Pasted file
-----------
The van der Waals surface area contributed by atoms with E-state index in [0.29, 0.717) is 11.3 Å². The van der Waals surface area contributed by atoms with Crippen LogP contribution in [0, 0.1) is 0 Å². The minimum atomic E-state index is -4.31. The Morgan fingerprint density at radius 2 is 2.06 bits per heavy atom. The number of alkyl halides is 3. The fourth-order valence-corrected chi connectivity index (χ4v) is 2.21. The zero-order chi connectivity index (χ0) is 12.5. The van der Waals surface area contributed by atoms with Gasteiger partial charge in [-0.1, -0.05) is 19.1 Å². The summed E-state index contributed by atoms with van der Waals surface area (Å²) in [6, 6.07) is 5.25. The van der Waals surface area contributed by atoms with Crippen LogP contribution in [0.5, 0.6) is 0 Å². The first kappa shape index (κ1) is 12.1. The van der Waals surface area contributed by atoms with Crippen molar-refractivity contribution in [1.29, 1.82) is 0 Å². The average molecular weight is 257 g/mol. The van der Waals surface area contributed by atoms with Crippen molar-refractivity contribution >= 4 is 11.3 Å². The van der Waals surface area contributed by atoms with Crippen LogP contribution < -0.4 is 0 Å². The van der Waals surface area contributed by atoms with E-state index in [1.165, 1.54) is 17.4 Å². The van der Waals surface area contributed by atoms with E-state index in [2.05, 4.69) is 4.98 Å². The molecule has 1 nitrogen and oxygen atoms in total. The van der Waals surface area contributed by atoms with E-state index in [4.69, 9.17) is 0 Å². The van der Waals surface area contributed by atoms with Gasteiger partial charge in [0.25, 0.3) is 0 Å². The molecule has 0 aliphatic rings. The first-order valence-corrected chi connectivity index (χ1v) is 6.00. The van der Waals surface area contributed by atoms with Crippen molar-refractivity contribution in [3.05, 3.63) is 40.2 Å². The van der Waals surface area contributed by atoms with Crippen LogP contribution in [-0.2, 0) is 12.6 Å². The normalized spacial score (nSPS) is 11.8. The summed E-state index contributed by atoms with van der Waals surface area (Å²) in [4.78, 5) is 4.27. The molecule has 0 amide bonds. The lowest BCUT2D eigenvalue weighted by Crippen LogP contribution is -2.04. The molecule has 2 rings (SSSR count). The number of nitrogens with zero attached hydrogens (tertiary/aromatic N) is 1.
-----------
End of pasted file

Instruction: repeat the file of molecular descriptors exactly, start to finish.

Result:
The van der Waals surface area contributed by atoms with E-state index in [0.29, 0.717) is 11.3 Å². The van der Waals surface area contributed by atoms with Crippen LogP contribution in [0, 0.1) is 0 Å². The minimum atomic E-state index is -4.31. The Morgan fingerprint density at radius 2 is 2.06 bits per heavy atom. The number of alkyl halides is 3. The fourth-order valence-corrected chi connectivity index (χ4v) is 2.21. The zero-order chi connectivity index (χ0) is 12.5. The van der Waals surface area contributed by atoms with Gasteiger partial charge in [-0.1, -0.05) is 19.1 Å². The summed E-state index contributed by atoms with van der Waals surface area (Å²) in [6, 6.07) is 5.25. The van der Waals surface area contributed by atoms with Crippen LogP contribution in [0.5, 0.6) is 0 Å². The first kappa shape index (κ1) is 12.1. The van der Waals surface area contributed by atoms with Crippen molar-refractivity contribution in [1.29, 1.82) is 0 Å². The average molecular weight is 257 g/mol. The van der Waals surface area contributed by atoms with Crippen molar-refractivity contribution >= 4 is 11.3 Å². The van der Waals surface area contributed by atoms with Crippen LogP contribution < -0.4 is 0 Å². The van der Waals surface area contributed by atoms with E-state index in [1.165, 1.54) is 17.4 Å². The van der Waals surface area contributed by atoms with E-state index in [2.05, 4.69) is 4.98 Å². The molecule has 1 nitrogen and oxygen atoms in total. The van der Waals surface area contributed by atoms with E-state index in [4.69, 9.17) is 0 Å². The van der Waals surface area contributed by atoms with Gasteiger partial charge in [0.25, 0.3) is 0 Å². The molecule has 0 aliphatic rings. The first-order valence-corrected chi connectivity index (χ1v) is 6.00. The van der Waals surface area contributed by atoms with Crippen molar-refractivity contribution in [3.05, 3.63) is 40.2 Å². The van der Waals surface area contributed by atoms with Crippen LogP contribution in [-0.2, 0) is 12.6 Å². The normalized spacial score (nSPS) is 11.8. The summed E-state index contributed by atoms with van der Waals surface area (Å²) in [4.78, 5) is 4.27. The molecule has 0 amide bonds. The lowest BCUT2D eigenvalue weighted by Crippen LogP contribution is -2.04. The molecule has 2 rings (SSSR count). The number of nitrogens with zero attached hydrogens (tertiary/aromatic N) is 1.